Lignosulfonate-modified electrodes: electrochemical properties and electrocatalysis of NADH oxidation

Langmuir. 2009 Sep 1;25(17):10345-53. doi: 10.1021/la9008575.


Lignosulfonic acid (LS1) and partially desulfonated lignosulfonic acid (LS2) were oxidatively deposited on a preactivated glassy carbon (GC) electrode, giving rise to redox active films showing three distinct redox couples at midpeak potentials (E degrees ') of 0.22, 0.44, and 0.53 V (vs Ag/AgCl in 0.1 M H(2)SO(4)). The redox activity was assigned to quinone moieties of different degrees of substitution, formed upon the oxidation of electroactive groups in the lignosulfonate structure. The most predominant couple (E degrees ' = 0.44 V) shifted negatively with pH at a rate of 59.5 mV per pH unit. In neutral electrolytes, the LS1- and LS2-modified electrodes behaved as anionic coatings, showing an increase in the charge transfer resistance (R(ct)) for the ferrocyanide/ferricyanide redox couple. The change in R(ct) was highly dependent on the LS sulfonation degree, and in comparison to an unmodified electrode it increased by ca. 490% for LS1-modified electrodes and by only 53% for LS2-modified electrodes. The LS-modified electrodes showed high electrocatalytic activity toward oxidation of reduced nicotinamide adenine dinucleotide (NADH). Electrocatalysis was studied in TRIS-HNO(3) buffers having pH of 5.0, 7.5, and 8.5 in the absence and presence of 20 mM Mg(2+), using the rotating disk electrode technique. Determined kinetic constants revealed that the impact of electrocatalysis depended strongly on the pH, the LS sulfonation degree, and the presence of bivalent metal ions. At fixed pH, the observed oxidation rate constant was lower for LS1-based electrodes than for LS2-based electrodes. On the other hand, the relative enhancement of this constant caused by the presence of Mg(2+) ions was much higher for LS1-based electrodes than for LS2-based electrodes. This phenomenon was explained by the participation of sulfonic groups in the formation of a ternary complex between quinone moiety, metal ions, and NADH. The values of other kinetic constants, including the Michaelis-Menten constant (K(M)), suggested that the formation of such a complex is preferred in alkaline pHs.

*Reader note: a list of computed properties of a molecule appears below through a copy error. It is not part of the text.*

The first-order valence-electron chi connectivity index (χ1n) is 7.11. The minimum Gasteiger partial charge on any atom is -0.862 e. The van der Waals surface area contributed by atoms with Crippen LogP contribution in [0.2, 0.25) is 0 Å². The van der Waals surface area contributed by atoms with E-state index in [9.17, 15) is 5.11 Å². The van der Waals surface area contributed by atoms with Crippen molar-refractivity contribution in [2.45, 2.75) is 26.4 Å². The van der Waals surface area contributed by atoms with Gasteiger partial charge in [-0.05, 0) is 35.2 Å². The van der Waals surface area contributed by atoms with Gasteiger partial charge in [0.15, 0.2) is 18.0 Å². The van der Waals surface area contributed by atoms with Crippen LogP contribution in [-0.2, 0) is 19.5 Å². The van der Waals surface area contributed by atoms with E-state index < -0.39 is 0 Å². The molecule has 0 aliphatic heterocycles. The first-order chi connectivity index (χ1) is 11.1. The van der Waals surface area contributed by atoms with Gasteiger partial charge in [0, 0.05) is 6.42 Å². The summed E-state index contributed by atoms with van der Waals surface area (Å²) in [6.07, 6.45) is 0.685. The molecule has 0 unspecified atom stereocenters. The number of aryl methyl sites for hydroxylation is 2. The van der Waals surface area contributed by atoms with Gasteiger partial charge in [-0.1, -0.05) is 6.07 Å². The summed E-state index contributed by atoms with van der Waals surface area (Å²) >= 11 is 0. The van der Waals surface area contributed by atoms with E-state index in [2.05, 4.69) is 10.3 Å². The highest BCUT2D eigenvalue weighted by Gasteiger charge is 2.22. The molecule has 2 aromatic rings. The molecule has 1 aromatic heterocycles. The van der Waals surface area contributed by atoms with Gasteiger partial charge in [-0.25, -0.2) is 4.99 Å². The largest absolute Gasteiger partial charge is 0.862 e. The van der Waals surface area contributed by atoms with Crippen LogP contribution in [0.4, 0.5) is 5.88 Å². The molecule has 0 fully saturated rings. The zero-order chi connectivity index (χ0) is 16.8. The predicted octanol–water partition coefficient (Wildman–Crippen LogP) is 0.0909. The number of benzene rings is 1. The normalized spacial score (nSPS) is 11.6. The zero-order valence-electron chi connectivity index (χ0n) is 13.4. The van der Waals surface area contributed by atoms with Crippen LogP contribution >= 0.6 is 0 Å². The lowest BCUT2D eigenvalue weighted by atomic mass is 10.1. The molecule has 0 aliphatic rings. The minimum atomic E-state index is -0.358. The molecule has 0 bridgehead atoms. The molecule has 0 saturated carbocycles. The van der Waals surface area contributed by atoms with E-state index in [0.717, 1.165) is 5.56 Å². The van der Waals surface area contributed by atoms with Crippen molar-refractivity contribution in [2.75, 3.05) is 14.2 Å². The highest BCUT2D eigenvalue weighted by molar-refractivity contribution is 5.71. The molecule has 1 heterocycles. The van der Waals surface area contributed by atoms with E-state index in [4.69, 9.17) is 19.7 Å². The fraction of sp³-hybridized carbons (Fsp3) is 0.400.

Publication types

  • Research Support, Non-U.S. Gov't

MeSH terms

  • Catalysis
  • Cations
  • Electrochemistry / methods*
  • Electrodes
  • Electrolytes
  • Ferrocyanides / chemistry
  • Hydrogen-Ion Concentration
  • Ions
  • Kinetics
  • Lignin / analogs & derivatives*
  • Lignin / chemistry
  • NAD / chemistry*
  • Oxidation-Reduction
  • Oxygen / chemistry*
  • Polymers / chemistry
  • Spectroscopy, Fourier Transform Infrared


  • Cations
  • Electrolytes
  • Ferrocyanides
  • Ions
  • Polymers
  • NAD
  • lignosulfuric acid
  • Lignin
  • hexacyanoferrate II
  • Oxygen